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Election night - when will we know who won?

THIS year's large numbers of postal votes - 50.3 per cent - mean the traditional point when it becomes clear who has won the race for the White House may not be reached on election night.

If there is no clear winner from polling station counting then counting mail-in votes could take days or even weeks, with states like Ohio counting late ballots as long as they are postmarked by November 3.

In previous elections the winner has usually been clear by 4am GMT when the West Coast polls close.

Polls close in North Carolina at 12.30am GMT and will likely see speedy projections due to a large number of early in-person voters. It was won narrowly by Donald Trump in 2016 and is again on a knife-edge. A win potentially signals a good outcome for that candidate.

Polls close in Florida at 1am GMT - a battleground state which has been both a presidential winner and loser. It will report early in-person and postal ballots first - predicted to favour Democratic challenger Joe Biden.

At 2am GMT polls close in Arizona, a state won by Mr Trump in 2016, but with a slim lead for Mr Biden in polls. Early counts are expected to favour Democrats who are more inclined to vote early or by mail.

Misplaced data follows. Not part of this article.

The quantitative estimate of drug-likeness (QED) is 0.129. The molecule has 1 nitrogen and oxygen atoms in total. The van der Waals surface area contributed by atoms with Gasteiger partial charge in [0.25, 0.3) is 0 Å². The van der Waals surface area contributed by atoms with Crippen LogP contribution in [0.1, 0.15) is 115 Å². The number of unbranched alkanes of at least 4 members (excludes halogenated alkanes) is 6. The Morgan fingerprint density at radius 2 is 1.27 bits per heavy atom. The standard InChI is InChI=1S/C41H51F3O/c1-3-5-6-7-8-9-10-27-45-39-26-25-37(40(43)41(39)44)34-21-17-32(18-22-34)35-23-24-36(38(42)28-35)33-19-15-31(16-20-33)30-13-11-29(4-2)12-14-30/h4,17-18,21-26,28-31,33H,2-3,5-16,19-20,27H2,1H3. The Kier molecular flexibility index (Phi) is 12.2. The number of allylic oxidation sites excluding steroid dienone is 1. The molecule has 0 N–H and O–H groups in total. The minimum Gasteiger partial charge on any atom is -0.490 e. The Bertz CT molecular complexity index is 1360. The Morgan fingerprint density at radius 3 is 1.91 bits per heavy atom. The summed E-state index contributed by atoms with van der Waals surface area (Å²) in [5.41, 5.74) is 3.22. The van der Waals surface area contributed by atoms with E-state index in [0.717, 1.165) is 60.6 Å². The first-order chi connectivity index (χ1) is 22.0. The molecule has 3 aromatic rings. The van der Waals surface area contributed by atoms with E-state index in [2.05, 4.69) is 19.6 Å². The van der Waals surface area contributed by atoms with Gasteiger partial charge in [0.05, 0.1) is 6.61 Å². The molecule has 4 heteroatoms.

Read More: Trump or Biden... implications for the markets

Some key states do not count a single ballot until election day so despite Ohio closing polls at 12:30am GMT there will only by preliminary results available until as late as November 28. The state has backed the winner at all but one presidential contest since World War II.

Polls in Pennsylvania, another battleground state, close at 1am GMT and it was here in 2016 that Donald Trump's victory was emphatically comfirmed in 2016 at 6.35am GMT by a single percentage point.

Wisconsin and Michigan will see polls close at 2am GMT, both seen as critical to victory.

If one candidate secures an overwhelming victory, the announcement will come in the early hours of tomorrow morning, but early tallies could be misleading due to the different ways states count in person and postal votes and Deomcratic and Republican voting preferences.

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